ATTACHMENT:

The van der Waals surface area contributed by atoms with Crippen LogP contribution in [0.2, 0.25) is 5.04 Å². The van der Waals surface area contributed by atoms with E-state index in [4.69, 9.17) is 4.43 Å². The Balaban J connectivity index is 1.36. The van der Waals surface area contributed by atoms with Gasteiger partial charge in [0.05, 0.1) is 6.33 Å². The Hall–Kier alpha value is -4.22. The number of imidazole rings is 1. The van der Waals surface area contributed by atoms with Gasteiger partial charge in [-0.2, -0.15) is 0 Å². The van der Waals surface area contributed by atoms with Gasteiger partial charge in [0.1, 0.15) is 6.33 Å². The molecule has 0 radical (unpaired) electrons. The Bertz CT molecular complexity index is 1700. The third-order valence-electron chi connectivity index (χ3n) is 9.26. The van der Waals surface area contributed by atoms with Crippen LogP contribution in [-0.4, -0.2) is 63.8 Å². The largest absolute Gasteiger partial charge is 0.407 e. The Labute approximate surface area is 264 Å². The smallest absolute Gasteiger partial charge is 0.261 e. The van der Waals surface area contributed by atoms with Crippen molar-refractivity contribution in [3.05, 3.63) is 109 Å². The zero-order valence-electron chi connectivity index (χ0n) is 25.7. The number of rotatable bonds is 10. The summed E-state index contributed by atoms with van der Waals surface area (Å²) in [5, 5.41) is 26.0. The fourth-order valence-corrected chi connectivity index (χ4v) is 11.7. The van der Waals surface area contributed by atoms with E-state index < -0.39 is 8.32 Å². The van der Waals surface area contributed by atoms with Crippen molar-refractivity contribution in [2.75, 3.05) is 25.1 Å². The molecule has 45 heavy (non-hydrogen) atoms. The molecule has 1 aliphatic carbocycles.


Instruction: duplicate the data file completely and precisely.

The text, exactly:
The van der Waals surface area contributed by atoms with Crippen LogP contribution in [0.2, 0.25) is 5.04 Å². The van der Waals surface area contributed by atoms with E-state index in [4.69, 9.17) is 4.43 Å². The Balaban J connectivity index is 1.36. The van der Waals surface area contributed by atoms with Gasteiger partial charge in [0.05, 0.1) is 6.33 Å². The Hall–Kier alpha value is -4.22. The number of imidazole rings is 1. The van der Waals surface area contributed by atoms with Gasteiger partial charge in [-0.2, -0.15) is 0 Å². The van der Waals surface area contributed by atoms with Gasteiger partial charge in [0.1, 0.15) is 6.33 Å². The molecule has 0 radical (unpaired) electrons. The Bertz CT molecular complexity index is 1700. The third-order valence-electron chi connectivity index (χ3n) is 9.26. The van der Waals surface area contributed by atoms with Crippen LogP contribution in [-0.4, -0.2) is 63.8 Å². The largest absolute Gasteiger partial charge is 0.407 e. The Labute approximate surface area is 264 Å². The smallest absolute Gasteiger partial charge is 0.261 e. The van der Waals surface area contributed by atoms with Crippen molar-refractivity contribution in [3.05, 3.63) is 109 Å². The zero-order valence-electron chi connectivity index (χ0n) is 25.7. The number of rotatable bonds is 10. The summed E-state index contributed by atoms with van der Waals surface area (Å²) in [5, 5.41) is 26.0. The fourth-order valence-corrected chi connectivity index (χ4v) is 11.7. The van der Waals surface area contributed by atoms with E-state index < -0.39 is 8.32 Å². The van der Waals surface area contributed by atoms with Crippen molar-refractivity contribution in [2.75, 3.05) is 25.1 Å². The molecule has 45 heavy (non-hydrogen) atoms. The molecule has 1 aliphatic carbocycles.